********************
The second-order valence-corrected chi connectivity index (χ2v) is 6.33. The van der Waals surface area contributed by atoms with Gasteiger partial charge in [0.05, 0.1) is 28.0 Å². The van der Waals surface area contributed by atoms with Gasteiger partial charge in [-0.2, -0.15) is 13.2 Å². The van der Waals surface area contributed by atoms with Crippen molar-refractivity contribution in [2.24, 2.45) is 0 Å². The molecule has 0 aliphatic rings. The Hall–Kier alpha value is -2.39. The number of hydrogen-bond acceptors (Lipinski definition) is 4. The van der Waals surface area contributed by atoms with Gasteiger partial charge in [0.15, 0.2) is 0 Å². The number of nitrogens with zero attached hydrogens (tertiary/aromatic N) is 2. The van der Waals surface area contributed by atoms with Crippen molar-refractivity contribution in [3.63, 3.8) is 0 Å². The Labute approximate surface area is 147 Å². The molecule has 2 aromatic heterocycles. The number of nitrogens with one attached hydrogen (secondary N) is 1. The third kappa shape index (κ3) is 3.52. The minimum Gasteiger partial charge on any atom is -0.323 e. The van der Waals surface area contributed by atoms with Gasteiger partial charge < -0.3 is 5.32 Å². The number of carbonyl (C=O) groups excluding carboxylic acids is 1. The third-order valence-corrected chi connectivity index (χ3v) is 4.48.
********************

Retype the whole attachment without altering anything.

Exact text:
The second-order valence-corrected chi connectivity index (χ2v) is 6.33. The van der Waals surface area contributed by atoms with Gasteiger partial charge in [0.05, 0.1) is 28.0 Å². The van der Waals surface area contributed by atoms with Gasteiger partial charge in [-0.2, -0.15) is 13.2 Å². The van der Waals surface area contributed by atoms with Crippen molar-refractivity contribution in [2.24, 2.45) is 0 Å². The molecule has 0 aliphatic rings. The Hall–Kier alpha value is -2.39. The number of hydrogen-bond acceptors (Lipinski definition) is 4. The van der Waals surface area contributed by atoms with Gasteiger partial charge in [0.15, 0.2) is 0 Å². The number of nitrogens with zero attached hydrogens (tertiary/aromatic N) is 2. The van der Waals surface area contributed by atoms with Crippen molar-refractivity contribution in [3.63, 3.8) is 0 Å². The Labute approximate surface area is 147 Å². The molecule has 2 aromatic heterocycles. The number of nitrogens with one attached hydrogen (secondary N) is 1. The third kappa shape index (κ3) is 3.52. The minimum Gasteiger partial charge on any atom is -0.323 e. The van der Waals surface area contributed by atoms with Gasteiger partial charge < -0.3 is 5.32 Å². The number of carbonyl (C=O) groups excluding carboxylic acids is 1. The third-order valence-corrected chi connectivity index (χ3v) is 4.48.